You might leave your DNA in a footprint on the beach – who can access it raises privacy concerns

Environmental DNA, or eDNA, has become a crucial tool for ecology research in recent years.

By sampling water, soil or other environmental materials for DNA fragments, researchers can tell that thousands of different species have been in an area without having to observe the actual species passing through.

So far, this eDNA process has been mostly used to find marine creatures, insects, and other wild organisms.

But it could be used just as easily to spot humans, according to a paper in Nature Ecology & Evolution – and while this might help in medical and forensic investigations, it also raises serious ethical concerns.

The international team of researchers based at the University of Florida, US, showed that it’s easy to find human genomic information in eDNA water and sand samples that were taken while looking for wildlife and pathogens.

This human genetic bycatch (or HGB, as they call it) showed up in every sample they tested.

They could also find human genetic information in samples they’d intentionally collected while looking for human DNA – including in beach footprints, and the air in both occupied and unoccupied rooms.

The only samples free of human DNA were in remote areas that people essentially never visited.

Two people working with syringe and water sample
Fiona Duffy and David Duffy filtering a water sample, Wicklow, Ireland. Credit: Jenny Whilde

“We’ve been consistently surprised throughout this project at how much human DNA we find and the quality of that DNA,” says senior author Professor David Duffy, a researcher in wildlife disease genomics at the University of Florida.

In some samples, the human DNA quality was high enough that the researchers could identify things like the person’s ancestry and disease susceptibility.

“In most cases the quality is almost equivalent to if you took a sample from a person,” says Duffy.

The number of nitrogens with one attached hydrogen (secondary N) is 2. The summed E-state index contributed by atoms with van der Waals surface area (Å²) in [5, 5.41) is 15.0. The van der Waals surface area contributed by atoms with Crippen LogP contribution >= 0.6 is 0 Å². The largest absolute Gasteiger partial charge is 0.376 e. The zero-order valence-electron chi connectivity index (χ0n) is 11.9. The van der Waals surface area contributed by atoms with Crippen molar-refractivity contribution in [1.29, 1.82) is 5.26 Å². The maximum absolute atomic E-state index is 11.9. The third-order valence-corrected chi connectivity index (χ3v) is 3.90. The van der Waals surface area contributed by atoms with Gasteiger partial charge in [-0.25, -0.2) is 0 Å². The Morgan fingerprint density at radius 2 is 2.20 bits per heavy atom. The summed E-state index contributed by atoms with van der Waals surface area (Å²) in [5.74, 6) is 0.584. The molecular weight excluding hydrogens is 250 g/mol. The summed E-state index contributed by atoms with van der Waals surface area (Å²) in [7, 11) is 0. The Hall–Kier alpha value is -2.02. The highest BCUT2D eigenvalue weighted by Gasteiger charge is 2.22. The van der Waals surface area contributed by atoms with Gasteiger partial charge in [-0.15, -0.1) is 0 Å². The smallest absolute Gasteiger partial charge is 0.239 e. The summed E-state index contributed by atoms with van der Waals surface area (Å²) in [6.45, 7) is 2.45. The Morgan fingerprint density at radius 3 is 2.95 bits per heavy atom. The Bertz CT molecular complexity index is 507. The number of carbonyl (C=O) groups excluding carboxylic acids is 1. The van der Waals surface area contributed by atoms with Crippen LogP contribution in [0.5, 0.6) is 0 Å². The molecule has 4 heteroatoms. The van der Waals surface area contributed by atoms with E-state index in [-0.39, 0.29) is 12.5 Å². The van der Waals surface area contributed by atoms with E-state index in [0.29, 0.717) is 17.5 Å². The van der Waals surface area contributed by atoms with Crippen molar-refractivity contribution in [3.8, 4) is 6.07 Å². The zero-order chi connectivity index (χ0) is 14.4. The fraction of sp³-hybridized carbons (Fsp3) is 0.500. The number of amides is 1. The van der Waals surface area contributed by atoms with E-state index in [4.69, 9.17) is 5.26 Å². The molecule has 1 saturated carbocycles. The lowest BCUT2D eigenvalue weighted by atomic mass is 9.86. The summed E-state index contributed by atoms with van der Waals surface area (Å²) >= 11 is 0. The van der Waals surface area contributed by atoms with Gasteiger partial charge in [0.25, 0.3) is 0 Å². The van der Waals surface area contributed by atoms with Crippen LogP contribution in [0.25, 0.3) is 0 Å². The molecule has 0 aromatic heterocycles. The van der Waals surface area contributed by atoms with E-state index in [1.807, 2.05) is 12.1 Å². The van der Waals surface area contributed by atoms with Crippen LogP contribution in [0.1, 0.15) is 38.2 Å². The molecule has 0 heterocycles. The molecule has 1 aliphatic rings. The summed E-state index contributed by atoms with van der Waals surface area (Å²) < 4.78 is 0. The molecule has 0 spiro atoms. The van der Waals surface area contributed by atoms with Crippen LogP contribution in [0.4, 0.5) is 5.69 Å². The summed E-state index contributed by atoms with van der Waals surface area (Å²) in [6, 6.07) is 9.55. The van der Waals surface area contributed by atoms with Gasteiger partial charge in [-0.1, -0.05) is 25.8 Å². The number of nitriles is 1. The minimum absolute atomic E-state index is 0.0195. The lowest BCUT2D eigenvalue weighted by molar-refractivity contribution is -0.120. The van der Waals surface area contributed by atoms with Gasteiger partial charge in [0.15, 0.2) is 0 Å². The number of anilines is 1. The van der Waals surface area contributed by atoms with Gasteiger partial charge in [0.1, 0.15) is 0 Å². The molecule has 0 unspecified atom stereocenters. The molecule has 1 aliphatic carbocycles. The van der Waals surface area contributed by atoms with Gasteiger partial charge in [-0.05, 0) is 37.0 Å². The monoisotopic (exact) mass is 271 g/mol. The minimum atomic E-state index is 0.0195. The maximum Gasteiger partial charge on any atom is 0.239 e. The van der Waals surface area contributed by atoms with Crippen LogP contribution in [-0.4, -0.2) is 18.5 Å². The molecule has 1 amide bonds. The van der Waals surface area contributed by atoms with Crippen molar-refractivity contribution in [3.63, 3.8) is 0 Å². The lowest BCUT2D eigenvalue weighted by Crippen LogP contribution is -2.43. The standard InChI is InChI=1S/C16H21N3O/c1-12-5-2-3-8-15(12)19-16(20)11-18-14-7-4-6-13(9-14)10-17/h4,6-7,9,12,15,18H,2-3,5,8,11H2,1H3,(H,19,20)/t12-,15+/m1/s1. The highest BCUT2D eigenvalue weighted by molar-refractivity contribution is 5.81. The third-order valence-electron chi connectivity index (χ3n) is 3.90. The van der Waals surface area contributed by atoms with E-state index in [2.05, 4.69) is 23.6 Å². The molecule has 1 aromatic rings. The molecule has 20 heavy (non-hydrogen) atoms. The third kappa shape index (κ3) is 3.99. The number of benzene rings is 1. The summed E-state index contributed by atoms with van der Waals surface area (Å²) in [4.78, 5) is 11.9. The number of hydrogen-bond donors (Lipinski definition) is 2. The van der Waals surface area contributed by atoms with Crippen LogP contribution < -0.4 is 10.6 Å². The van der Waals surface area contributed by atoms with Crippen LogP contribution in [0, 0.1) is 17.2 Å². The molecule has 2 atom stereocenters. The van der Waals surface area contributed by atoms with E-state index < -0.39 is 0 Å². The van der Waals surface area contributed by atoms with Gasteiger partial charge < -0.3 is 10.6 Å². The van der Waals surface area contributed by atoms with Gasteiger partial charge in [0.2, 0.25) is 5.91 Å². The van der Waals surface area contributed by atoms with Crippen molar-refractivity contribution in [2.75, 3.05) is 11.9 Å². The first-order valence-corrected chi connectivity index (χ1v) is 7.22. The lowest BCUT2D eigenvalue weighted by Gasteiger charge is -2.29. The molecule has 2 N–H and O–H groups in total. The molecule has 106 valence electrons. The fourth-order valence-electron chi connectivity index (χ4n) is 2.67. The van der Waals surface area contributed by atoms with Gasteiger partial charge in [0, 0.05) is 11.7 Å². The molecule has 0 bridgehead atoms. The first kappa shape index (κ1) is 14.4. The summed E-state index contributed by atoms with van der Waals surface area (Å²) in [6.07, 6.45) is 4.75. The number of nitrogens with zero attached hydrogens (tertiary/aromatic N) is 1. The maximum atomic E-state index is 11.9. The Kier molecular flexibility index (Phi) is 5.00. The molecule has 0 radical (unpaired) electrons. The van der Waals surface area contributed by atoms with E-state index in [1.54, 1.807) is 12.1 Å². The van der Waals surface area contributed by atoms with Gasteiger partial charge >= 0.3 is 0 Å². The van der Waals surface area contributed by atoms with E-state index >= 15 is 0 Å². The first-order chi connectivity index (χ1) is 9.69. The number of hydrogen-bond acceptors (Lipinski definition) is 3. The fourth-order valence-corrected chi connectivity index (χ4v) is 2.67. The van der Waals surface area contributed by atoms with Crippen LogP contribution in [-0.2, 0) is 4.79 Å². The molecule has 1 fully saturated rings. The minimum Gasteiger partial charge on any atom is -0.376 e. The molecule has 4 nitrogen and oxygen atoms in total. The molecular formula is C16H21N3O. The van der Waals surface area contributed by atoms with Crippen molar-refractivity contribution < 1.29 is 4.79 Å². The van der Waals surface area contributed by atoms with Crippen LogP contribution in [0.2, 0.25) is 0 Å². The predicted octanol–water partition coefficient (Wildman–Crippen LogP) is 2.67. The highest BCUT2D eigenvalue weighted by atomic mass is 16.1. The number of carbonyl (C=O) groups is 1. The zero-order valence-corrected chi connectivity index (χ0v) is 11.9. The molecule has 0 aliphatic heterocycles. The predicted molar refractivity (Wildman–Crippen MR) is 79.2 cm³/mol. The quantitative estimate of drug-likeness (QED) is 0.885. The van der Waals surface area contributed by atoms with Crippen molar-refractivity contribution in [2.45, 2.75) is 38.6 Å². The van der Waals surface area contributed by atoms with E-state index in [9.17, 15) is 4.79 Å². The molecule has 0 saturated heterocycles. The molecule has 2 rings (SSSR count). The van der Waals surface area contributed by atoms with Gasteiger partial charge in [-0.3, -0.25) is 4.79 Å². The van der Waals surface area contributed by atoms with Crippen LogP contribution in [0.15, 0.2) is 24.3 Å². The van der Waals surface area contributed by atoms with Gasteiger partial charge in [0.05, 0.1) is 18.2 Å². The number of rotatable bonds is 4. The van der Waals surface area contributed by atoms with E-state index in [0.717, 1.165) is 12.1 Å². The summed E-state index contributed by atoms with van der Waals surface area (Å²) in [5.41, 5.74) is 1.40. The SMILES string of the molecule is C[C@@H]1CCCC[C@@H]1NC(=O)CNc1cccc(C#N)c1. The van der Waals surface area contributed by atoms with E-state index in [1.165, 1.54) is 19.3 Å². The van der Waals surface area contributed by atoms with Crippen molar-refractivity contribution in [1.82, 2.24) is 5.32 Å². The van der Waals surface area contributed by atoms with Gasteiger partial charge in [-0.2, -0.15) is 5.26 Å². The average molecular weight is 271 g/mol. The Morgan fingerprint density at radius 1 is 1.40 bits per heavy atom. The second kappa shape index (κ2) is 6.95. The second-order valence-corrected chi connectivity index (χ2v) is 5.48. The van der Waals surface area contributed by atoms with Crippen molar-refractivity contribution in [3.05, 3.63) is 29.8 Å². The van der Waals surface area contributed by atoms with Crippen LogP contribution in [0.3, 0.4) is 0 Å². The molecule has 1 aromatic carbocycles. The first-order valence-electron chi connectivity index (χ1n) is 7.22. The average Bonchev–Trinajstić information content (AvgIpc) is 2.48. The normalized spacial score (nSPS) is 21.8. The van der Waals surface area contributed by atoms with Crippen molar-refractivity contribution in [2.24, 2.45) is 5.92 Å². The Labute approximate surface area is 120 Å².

While there could be uses for this – like helping with finding missing people, or monitoring population health, the researchers point out in their paper that there are serious ethical concerns.

These include a lack of consent from people to have their DNA recorded, privacy breaches, and risks that their genetic information might be used for malicious or commercial reasons.

This is particularly problematic for eDNA, because the field depends upon open and easily accessible data.

“It’s standard in science to make these sequences publicly available. But that also means if you don’t screen out human information, anyone can come along and harvest this information,” says Duffy.

“That raises issues around consent. Do you need to get consent to take those samples? Or institute some controls to remove human information?”

Person collecting water samples for edna off jetty
Co-author Jessica Farrell collecting water samples, Marineland. Credit: David Duffy

The researchers say in their paper that stakeholders should “immediately” start planning regulations around human information in eDNA.

“Any time we make a technological advance, there are beneficial things that the technology can be used for and concerning things that the technology can be used for. It’s no different here,” says Duffy.

“These are issues we are trying to raise early so policy makers and society have time to develop regulations.”

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